My Version of a Tightrope
For this post, please picture me in a tutu with those fabulous lace up ballet shoes. I would never actually buy them, but sometimes, I think they sound amazing. We are not going to explore that one any further.
So my metaphorical tightrope is my relationship with Big Boy. I wrote an oh-so-controversial post about him awhile back and thought maybe just mentioning him (and that apparently scandalous post) would spice things up a bit.
Feeling spicy yet?
Well I’m feeling bad about myself. Definitely not spicy. And I rarely feel that bad about myself- in fact, I tend to air on the side of arrogant. (No! Say it ain’t so!) (Hey, I may be arrogant, but at least I’m honest.) I just can’t jive with Big Boy. At all.
Now typically, my fabulously arrogant self LOVES the naughty boys. They’re just so…naughty. Like Curly – who doesn’t love tons of curls and a saucy tude? And this year I have Mr. Suave (he has his hair gelled back, wears a chain and cologne…wait, did you hear me? I said he wears COLOGNE! I mean, does it get any cuter?) who has a very naughty side but also busts his little behind to do his best in class. Heart him.
But this naughty boy…dude. I just don’t have any words. Ok, that is untrue. I have many words, but they are not very nice and therefore, must stay in my head.
Yes, naughty boys are frustrating, but I can always find something to love about them. Something to hold on to (like a freaking life raft) when all I want to do is scream. But with Big Boy, I am at a loss. A total lost. I am adrift with no life raft. I don’t even have a vest or one of those little whistle thingys.
I have talked to him, I have put him on behavior charts, I have met with his parents, met with previous teachers, yelled, rationalized, sweet-talked, given him a job, excluded him from fun activities, tried to rely on his interests, praised him….my inventory of Teacher Tricks is exhausted. I am at my wits end.
I find this particularly disappointing/disheartening because I recently made a Resolution (which I usually stay far away from). I resolved to Be More Positive. For reals. Me. Positive. It’s possible (jerks). I am prone to getting beat down by my own color-coded To Do Lists and Day-To-Day drama when in actuality, I just have too many good things going on and nothing to really be upset about. I know, it’s a very mature stance. I was feeling extremely self-actualized until I came to work today.
Big Boy did not have his homework. (He didn’t have it yesterday either.) He didn’t have the note I sent home to his mother. He didn’t have his independent reading books. He didn’t do any writing during the 45 minutes he had to write. He told me that math was too hard for him. (Mind you, boyfriend is quite smart and was complaining about TRACING pattern blocks..dude, it’s tracing…you haven’t even gotten to the hard part yet!) And if we think about what he DID do today….he did push children on the stairs. He did call another child in my class “fatty.” He did disrespect another teacher. He did disrupt everyone else’s learning with inappropriate laughter. He did whine when I spoke to him about his behavior. He did ask for Chance #400. He did act like he was surprised when I asked him to leave the room to take a breather.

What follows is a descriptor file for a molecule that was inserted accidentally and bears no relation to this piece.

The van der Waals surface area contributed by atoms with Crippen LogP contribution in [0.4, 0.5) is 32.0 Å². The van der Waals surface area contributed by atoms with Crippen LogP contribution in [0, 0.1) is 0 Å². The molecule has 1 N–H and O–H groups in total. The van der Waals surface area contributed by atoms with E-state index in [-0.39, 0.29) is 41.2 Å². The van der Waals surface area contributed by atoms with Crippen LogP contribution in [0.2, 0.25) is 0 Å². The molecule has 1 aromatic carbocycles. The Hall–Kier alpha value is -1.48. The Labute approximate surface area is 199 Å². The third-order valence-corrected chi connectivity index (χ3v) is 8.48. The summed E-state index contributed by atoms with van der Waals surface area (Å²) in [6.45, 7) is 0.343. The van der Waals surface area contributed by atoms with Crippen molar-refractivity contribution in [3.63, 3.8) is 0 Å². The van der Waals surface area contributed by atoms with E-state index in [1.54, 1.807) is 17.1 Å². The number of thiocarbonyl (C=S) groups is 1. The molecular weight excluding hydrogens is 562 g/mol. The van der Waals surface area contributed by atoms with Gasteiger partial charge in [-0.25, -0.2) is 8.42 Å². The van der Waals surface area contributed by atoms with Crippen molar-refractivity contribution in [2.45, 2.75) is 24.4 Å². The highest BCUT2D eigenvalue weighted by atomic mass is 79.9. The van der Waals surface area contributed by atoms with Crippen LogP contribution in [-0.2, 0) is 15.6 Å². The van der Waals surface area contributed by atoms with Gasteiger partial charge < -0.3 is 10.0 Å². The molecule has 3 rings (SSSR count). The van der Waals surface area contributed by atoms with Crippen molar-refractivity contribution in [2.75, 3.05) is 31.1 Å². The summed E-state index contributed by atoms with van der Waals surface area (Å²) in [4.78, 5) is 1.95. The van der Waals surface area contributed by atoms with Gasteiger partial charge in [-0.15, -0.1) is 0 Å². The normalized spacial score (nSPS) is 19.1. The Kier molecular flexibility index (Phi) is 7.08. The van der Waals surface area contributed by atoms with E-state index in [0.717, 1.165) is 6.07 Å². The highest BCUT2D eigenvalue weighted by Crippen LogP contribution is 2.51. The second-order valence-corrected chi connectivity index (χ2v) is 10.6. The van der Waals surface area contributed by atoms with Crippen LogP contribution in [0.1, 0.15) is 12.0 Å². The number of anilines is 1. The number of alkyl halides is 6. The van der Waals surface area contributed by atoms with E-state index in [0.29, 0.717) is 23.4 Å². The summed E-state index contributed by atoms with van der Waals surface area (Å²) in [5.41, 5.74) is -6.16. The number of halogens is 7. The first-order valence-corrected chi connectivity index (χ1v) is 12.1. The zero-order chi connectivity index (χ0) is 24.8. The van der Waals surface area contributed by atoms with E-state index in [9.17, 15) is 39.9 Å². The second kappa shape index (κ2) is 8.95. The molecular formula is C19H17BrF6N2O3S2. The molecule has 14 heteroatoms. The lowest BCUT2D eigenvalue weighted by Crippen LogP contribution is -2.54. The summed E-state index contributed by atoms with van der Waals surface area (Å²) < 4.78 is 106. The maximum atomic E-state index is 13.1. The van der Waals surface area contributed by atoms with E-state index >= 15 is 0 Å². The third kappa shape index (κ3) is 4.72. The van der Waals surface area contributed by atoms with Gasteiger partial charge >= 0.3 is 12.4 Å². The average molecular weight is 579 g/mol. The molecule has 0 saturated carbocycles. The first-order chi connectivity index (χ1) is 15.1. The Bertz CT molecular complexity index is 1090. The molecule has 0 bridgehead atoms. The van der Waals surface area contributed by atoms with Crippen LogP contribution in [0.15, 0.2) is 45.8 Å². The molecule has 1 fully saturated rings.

I’m not being very Positive in 2009, am I?
P.S. “Be More Positive” is not an original resolution for me…I’ve tried to climb that mountain before.
My resolution was to be more positive too…that lasted all of five minutes. Then I got to school and everyone was all snarky, you know, the usual crap. I just can’t help myself! If I am surrounded by snarkiness it tends to rub off.
You rock though, Mimi! It stinks that you can’t seem to get through to Big Boy, but no one can say you haven’t tried. If I had any fabulously brilliant ideas, I’d let you in on them, but it seems like you have done about everything I would think of too.
Sigh…maybe we can be more positive next year.
I have a Big Boy this year too and it’s leaving me out of patience as well. I’m amazed at the effect he has on my classroom AND on my attitude. Ergh. I’m hoping we’ll see some positive changes — new year, new effort? One can hope!
Some kids! It only seems just if your class list came with a liter bottle of vodka when you get one of them. Chin up- the year is half gone!
I think there’s something broken in everyone – teacher and student. I had one kid who was a nightmare. He brought a knife to school, tossed a chair at a girls head, etc. None of this happened in my class, but in my class, he was disruptive. Nothing worked.
Then he was gone for a few weeks. We figured he’d dropped out. A month later, while we were all painting over graffiti, I saw a picture of him on a Missing Child poster. At the bottom, was a note say, “If you see him, tell him his mom loves him and misses him.”
And it struck me just how broken and fragile everyone is and I had a strange sense that I wanted nothing more than to have one conversation with that kid.
Wow – powerful story…I feel so guilty all the time because I think something is very wrong with Big Boy and know he must be so sad. And then I feel sorry for him and try to get closer to him and…I don’t know. I wonder what’s broken in me (besides my enormous ego)? We still have over 100 days…I’m going to get to this one. I hope. Thinking Positive! (I can’t just up and abandon the resolution on day 6 – and round 3, can I?) Or can I…
Mary Louise Brooks